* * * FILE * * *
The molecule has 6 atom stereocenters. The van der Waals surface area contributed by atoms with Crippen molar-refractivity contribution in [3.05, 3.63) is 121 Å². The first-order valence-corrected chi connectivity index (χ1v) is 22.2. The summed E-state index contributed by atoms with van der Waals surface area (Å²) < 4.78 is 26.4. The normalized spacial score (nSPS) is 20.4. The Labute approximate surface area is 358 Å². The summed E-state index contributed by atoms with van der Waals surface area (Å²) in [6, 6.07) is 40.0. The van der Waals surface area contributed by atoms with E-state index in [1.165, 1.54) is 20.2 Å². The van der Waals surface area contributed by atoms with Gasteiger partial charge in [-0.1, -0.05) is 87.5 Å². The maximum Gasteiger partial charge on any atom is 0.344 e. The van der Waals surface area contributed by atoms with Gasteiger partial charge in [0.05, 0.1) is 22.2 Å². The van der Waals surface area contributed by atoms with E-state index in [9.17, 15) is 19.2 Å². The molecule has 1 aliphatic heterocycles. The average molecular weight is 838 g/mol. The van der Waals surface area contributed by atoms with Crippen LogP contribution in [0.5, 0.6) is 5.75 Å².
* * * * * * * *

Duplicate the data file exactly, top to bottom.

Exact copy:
The molecule has 6 atom stereocenters. The van der Waals surface area contributed by atoms with Crippen molar-refractivity contribution in [3.05, 3.63) is 121 Å². The first-order valence-corrected chi connectivity index (χ1v) is 22.2. The summed E-state index contributed by atoms with van der Waals surface area (Å²) < 4.78 is 26.4. The normalized spacial score (nSPS) is 20.4. The Labute approximate surface area is 358 Å². The summed E-state index contributed by atoms with van der Waals surface area (Å²) in [6, 6.07) is 40.0. The van der Waals surface area contributed by atoms with E-state index in [1.165, 1.54) is 20.2 Å². The van der Waals surface area contributed by atoms with Gasteiger partial charge in [-0.1, -0.05) is 87.5 Å². The maximum Gasteiger partial charge on any atom is 0.344 e. The van der Waals surface area contributed by atoms with Gasteiger partial charge in [0.05, 0.1) is 22.2 Å². The van der Waals surface area contributed by atoms with E-state index in [9.17, 15) is 19.2 Å². The molecule has 1 aliphatic heterocycles. The average molecular weight is 838 g/mol. The van der Waals surface area contributed by atoms with Crippen LogP contribution in [0.5, 0.6) is 5.75 Å².